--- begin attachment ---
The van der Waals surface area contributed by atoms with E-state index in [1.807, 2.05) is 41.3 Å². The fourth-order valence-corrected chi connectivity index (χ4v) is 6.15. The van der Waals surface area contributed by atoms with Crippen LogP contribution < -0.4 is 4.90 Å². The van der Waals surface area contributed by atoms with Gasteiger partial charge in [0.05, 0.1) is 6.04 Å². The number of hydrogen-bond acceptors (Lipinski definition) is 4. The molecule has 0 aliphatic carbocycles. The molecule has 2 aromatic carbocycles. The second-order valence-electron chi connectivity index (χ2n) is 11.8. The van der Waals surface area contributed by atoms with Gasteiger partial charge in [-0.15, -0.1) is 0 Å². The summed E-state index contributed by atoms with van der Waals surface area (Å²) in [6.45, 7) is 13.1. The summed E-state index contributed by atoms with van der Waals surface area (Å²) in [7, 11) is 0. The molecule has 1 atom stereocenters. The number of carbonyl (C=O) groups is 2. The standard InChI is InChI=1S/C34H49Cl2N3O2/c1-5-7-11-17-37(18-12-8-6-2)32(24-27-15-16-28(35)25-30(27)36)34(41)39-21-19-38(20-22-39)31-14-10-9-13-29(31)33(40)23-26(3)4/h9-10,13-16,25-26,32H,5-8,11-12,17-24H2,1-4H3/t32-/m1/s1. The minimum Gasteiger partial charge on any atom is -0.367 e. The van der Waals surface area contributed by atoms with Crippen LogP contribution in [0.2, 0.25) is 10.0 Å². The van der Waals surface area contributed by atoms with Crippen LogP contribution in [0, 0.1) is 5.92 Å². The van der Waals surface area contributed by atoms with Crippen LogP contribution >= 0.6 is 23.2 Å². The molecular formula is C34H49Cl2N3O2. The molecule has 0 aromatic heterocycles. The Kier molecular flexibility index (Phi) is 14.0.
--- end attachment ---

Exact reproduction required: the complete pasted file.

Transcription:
The van der Waals surface area contributed by atoms with E-state index in [1.807, 2.05) is 41.3 Å². The fourth-order valence-corrected chi connectivity index (χ4v) is 6.15. The van der Waals surface area contributed by atoms with Crippen LogP contribution < -0.4 is 4.90 Å². The van der Waals surface area contributed by atoms with Gasteiger partial charge in [0.05, 0.1) is 6.04 Å². The number of hydrogen-bond acceptors (Lipinski definition) is 4. The molecule has 0 aliphatic carbocycles. The molecule has 2 aromatic carbocycles. The second-order valence-electron chi connectivity index (χ2n) is 11.8. The van der Waals surface area contributed by atoms with Gasteiger partial charge in [-0.15, -0.1) is 0 Å². The summed E-state index contributed by atoms with van der Waals surface area (Å²) in [6.45, 7) is 13.1. The summed E-state index contributed by atoms with van der Waals surface area (Å²) in [7, 11) is 0. The molecule has 1 atom stereocenters. The number of carbonyl (C=O) groups is 2. The standard InChI is InChI=1S/C34H49Cl2N3O2/c1-5-7-11-17-37(18-12-8-6-2)32(24-27-15-16-28(35)25-30(27)36)34(41)39-21-19-38(20-22-39)31-14-10-9-13-29(31)33(40)23-26(3)4/h9-10,13-16,25-26,32H,5-8,11-12,17-24H2,1-4H3/t32-/m1/s1. The minimum Gasteiger partial charge on any atom is -0.367 e. The van der Waals surface area contributed by atoms with Crippen LogP contribution in [0.2, 0.25) is 10.0 Å². The van der Waals surface area contributed by atoms with Crippen LogP contribution in [0, 0.1) is 5.92 Å². The van der Waals surface area contributed by atoms with Crippen LogP contribution >= 0.6 is 23.2 Å². The molecular formula is C34H49Cl2N3O2. The molecule has 0 aromatic heterocycles. The Kier molecular flexibility index (Phi) is 14.0.